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It seems to me like a no-brainer, but I cannot find any information against or for it.

From the point of view of demangling etc, I don't suppose this to be a big problem, but I can't figure out, how I can write a little tiny C program which calls a function from a little tiny C++ library.

I am on linux right now, trying with static binding.

This must be something many people are running into or many books cover, but I feel like a blind gump sitting in front of this problem. Interestingly, there is no such question on SO either.

I do not even know IF this can work, far lesser HOW this has to be done.

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thanks to everyone responding (and so fast:). I had thought of extern "C" but I reasoned wrongly it was only for the other way round. Works like a charm, of course, –  lImbus Oct 28 '10 at 17:37

7 Answers 7

up vote 8 down vote accepted

Typically, you need to force the C++ compiler to build the library with C linkage for the exported functions.

You can do that by doing the following to your header:

#ifdef __cplusplus
extern "C" {
#endif

void func(void);

/* ... Other function defs go here ... */

#ifdef __cplusplus
}
#endif

Normally, the linker will do C++ name-mangling to the functions, so that the C linker won't be able to find them. extern "C" forces it not to do that. You need to wrap it in the #ifdef, because extern "C" isn't valid in C.

UPDATE

As Charles Salvia says in a comment below, you need to ensure that no exceptions make their way out through your interface, because C has no way of handling them (at least not a platform-independent way).

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1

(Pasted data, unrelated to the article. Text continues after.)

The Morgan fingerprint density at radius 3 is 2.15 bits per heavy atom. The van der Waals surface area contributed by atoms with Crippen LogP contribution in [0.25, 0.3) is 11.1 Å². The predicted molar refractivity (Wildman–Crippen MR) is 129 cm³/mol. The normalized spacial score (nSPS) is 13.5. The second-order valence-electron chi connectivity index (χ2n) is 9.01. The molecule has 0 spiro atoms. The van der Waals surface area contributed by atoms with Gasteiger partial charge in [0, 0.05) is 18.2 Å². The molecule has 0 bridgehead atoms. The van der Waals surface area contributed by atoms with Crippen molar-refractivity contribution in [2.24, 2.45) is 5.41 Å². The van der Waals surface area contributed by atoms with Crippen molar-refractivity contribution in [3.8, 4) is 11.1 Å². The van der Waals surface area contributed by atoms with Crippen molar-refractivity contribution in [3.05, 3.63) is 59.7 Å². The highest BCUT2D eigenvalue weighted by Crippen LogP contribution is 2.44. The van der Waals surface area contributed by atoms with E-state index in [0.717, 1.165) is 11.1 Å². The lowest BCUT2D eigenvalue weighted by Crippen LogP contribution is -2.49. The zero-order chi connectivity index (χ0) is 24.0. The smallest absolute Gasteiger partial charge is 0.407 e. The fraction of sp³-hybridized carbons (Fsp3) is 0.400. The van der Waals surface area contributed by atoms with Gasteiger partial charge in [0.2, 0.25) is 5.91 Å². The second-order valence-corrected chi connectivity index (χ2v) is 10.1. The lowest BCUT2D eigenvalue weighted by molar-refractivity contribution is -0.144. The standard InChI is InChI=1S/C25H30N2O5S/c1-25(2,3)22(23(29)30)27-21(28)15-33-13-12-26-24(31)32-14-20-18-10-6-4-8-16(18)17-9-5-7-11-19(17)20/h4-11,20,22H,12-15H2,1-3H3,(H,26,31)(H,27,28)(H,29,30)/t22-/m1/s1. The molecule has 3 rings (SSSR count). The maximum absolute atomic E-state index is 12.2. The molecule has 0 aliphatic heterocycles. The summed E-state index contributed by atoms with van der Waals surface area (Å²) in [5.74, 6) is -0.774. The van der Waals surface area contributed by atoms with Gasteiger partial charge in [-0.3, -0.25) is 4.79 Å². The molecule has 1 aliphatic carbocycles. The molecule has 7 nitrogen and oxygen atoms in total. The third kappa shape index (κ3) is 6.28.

Just be careful that func doesn't throw any uncaught C++ exceptions that propagate up through C code. –  Charles Salvia Oct 25 '10 at 13:19
    
@Charles Salvia, good idea, but how would that be any worse than an uncaught exception in C++, they would both result in a crash. –  mikerobi Oct 25 '10 at 13:29
    
Ì suggest changing the function declaration to void func(void) NOTHROW; with conditional definitions #define NOTHROW in C mode and #define NOTHROW throw() in C++ mode –  Christoph Oct 25 '10 at 13:35
1  
@mikerobi: it differs because (1) an uncaught exception in C++ doesn't provoke undefined behavior, it just terminates the program, whereas who knows what happens to an uncaught exception propagated into C code on J Random platform, and more importantly (2) in C++ it's possible to catch the exception at a higher level (for example, in main), whereas a C program using this C++ code cannot catch the exception anywhere. Hence, C interfaces can't usefully throw exceptions any more than they can usefully return a std::string. –  Steve Jessop Oct 25 '10 at 14:01
    
@Charles Salvia: An uncaught exception in C++ does not result in a crash (which suggests that application has reached a BAD state). An uncaught exception causes normal program termination. Some OS have the ability to detect an application that exits via exception and inform the user about the condition. Note: One should always catch exceptions in main otherwise the unwinding of the call-stack may not occur. Once you have made sure the call-stack is unwound then re-throw the exception to get your OS to kick in. –  Loki Astari Oct 25 '10 at 16:19